Even though I have lived in Utah for more than 70 years, and now reside in Murray, I am often asked, “Where are you from?
It seems that many of my fellow Utah citizens cannot comprehend that someone like me, a Hispanic person, can be from this state. I pretend that I don’t understand why they are asking this question, and say, “Why do you ask?”
They usually answer with some modification of the implication that, because I don’t look like most Utah inhabitants, I must be from someplace else.
I did come from someplace else, but that was in 1950. Back then, the U.S. government was looking for workers who could handle munitions and other war-related materials left over from World War II, because they were building up the Tooele Ordnance Depot as a place to store all their excess inventory.
Because Utah’s small population at the time could not provide the substantial number of workers needed, the government went recruiting in southern Colorado and northern New Mexico. People from those areas were willing to come to Utah because of the promise of good wages, a place to live and a job they could handle, as they were all veterans. Also, life was hard, and there were few good jobs to be had in the small towns they lived in.
The government built a small town with cinder block homes for the new arrivals. They named the town Tod Park. It was located approximately five miles south of Tooele. It has since disappeared with time, but in its day, it was quite a bustling place.
There was one problem. Most of us, especially the children, spoke mainly Spanish. So, when we started school, we failed the first grade. That was the answer for non-English speakers in those days, before bilingual/ESL programs were created for children like us. We began our education with the stigma of failure.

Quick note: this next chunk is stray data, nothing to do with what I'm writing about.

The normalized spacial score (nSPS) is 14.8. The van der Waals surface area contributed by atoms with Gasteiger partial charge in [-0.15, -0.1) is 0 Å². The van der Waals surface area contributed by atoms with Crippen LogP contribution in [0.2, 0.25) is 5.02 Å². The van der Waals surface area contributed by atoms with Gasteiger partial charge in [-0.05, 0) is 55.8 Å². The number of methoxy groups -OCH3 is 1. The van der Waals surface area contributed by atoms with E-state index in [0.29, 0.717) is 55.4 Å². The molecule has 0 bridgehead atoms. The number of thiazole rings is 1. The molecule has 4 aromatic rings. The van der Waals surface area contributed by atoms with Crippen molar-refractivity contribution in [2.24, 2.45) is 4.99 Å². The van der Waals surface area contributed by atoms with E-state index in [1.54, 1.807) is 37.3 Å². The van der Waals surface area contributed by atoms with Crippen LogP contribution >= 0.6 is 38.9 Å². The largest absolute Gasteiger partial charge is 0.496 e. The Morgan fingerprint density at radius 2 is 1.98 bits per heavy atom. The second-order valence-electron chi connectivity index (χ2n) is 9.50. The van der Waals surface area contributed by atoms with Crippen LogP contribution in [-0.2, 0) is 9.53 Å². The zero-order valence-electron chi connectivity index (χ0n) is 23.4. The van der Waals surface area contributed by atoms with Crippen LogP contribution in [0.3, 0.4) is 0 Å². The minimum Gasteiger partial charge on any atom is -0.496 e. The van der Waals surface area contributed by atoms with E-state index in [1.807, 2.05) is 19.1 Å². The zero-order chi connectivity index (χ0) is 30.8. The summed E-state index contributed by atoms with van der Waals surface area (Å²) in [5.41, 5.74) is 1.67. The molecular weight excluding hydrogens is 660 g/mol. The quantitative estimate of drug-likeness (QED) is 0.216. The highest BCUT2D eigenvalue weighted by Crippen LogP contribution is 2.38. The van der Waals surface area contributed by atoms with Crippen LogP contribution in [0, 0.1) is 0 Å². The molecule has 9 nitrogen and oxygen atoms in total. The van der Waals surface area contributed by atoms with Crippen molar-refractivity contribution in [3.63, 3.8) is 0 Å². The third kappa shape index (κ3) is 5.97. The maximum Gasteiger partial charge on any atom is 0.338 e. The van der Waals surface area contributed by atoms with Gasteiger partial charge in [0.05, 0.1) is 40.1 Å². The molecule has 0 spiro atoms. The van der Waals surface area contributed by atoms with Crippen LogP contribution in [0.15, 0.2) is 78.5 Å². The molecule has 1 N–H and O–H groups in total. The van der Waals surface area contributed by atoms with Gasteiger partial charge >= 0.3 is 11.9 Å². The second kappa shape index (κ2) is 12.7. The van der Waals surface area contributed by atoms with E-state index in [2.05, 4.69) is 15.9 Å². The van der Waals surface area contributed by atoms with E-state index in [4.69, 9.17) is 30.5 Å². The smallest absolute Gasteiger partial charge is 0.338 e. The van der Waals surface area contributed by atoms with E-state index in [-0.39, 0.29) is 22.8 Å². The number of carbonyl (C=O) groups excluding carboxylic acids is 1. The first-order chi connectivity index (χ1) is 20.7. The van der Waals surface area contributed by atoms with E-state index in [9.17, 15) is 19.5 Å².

Many of the inhabitants of Tod Park eventually went back to Colorado and New Mexico, but others stayed. When it closed, some of my relatives moved to Tooele and Grantsville. Others moved to the Layton area.
I was not aware of this until years later, when I was working as a school counselor at Layton high School in 1976, advising a young girl about her truancy. When I asked about her parents so that I could talk to them, I found out that we were related. I learned from them that they and others had moved from Tod Park to Layton during the previous 20 years. Most of them worked at Hill Air Force Base. Once the daughter knew that I was family she quit missing school.
Some from New Mexico and Colorado found work in the mines around Bingham and Lark. My father was one of these. Still others worked for the railroad in the Ogden area, or moved to Carbon County to work in the mines there. My cousins in Price would pack up the family and travel throughout the Wasatch Front picking fruit if work was slow in the mines during the summer.
Even though my family has only been in Utah for about 70 years, we are not newcomers to the western part of the United States. We can trace our roots to 1740, when some of our ancestors came to Santa Fe, New Mexico from Spain. They were rural stockmen of the high arid Iberian plateau of La Mancha and Estremadura.
This is interesting because, by the time that Franciscan priests Atanasio Dominguez and Silvestre Velez de Escalante came to Utah from Santa Fe in 1776, members of my family had already been in New Mexico for over three decades.
So, where am I from? I like to think that I am from the great state of Utah. It is the only state that I can remember living in for very long. It is the state where I grew up and received my education. It is the state where I joined the Army and left for Vietnam, to return and eventually become an educator. It is where I served in its school system for 31 years. It is the state that I call home. Yes, I am from Utah.
Luciano S. Martinez, Murray, is a retired Utah educator who worked at every level of education in the state, from pre-school to medical school as a classroom teacher, school counselor, program coordinator and administrator.